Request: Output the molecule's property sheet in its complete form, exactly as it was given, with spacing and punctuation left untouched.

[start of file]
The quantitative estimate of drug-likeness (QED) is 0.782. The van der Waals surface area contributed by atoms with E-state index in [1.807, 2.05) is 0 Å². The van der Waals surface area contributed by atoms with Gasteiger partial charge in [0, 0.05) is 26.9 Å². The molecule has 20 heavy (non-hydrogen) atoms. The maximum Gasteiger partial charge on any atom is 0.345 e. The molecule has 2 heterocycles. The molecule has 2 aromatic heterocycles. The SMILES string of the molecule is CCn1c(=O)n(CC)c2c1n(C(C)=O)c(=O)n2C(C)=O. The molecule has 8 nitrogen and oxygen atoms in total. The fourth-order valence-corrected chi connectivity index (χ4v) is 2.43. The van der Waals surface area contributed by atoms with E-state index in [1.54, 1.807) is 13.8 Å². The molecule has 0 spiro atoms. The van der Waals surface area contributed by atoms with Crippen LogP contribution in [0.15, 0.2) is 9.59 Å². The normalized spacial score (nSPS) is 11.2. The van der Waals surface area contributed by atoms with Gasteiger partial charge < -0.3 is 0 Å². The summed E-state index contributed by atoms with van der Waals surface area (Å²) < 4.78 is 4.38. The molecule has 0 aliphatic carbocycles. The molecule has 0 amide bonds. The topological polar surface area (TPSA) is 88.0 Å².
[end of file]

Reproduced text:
The quantitative estimate of drug-likeness (QED) is 0.782. The van der Waals surface area contributed by atoms with E-state index in [1.807, 2.05) is 0 Å². The van der Waals surface area contributed by atoms with Gasteiger partial charge in [0, 0.05) is 26.9 Å². The molecule has 20 heavy (non-hydrogen) atoms. The maximum Gasteiger partial charge on any atom is 0.345 e. The molecule has 2 heterocycles. The molecule has 2 aromatic heterocycles. The SMILES string of the molecule is CCn1c(=O)n(CC)c2c1n(C(C)=O)c(=O)n2C(C)=O. The molecule has 8 nitrogen and oxygen atoms in total. The fourth-order valence-corrected chi connectivity index (χ4v) is 2.43. The van der Waals surface area contributed by atoms with E-state index in [1.54, 1.807) is 13.8 Å². The molecule has 0 spiro atoms. The van der Waals surface area contributed by atoms with Crippen LogP contribution in [0.15, 0.2) is 9.59 Å². The normalized spacial score (nSPS) is 11.2. The van der Waals surface area contributed by atoms with Gasteiger partial charge < -0.3 is 0 Å². The summed E-state index contributed by atoms with van der Waals surface area (Å²) < 4.78 is 4.38. The molecule has 0 aliphatic carbocycles. The molecule has 0 amide bonds. The topological polar surface area (TPSA) is 88.0 Å².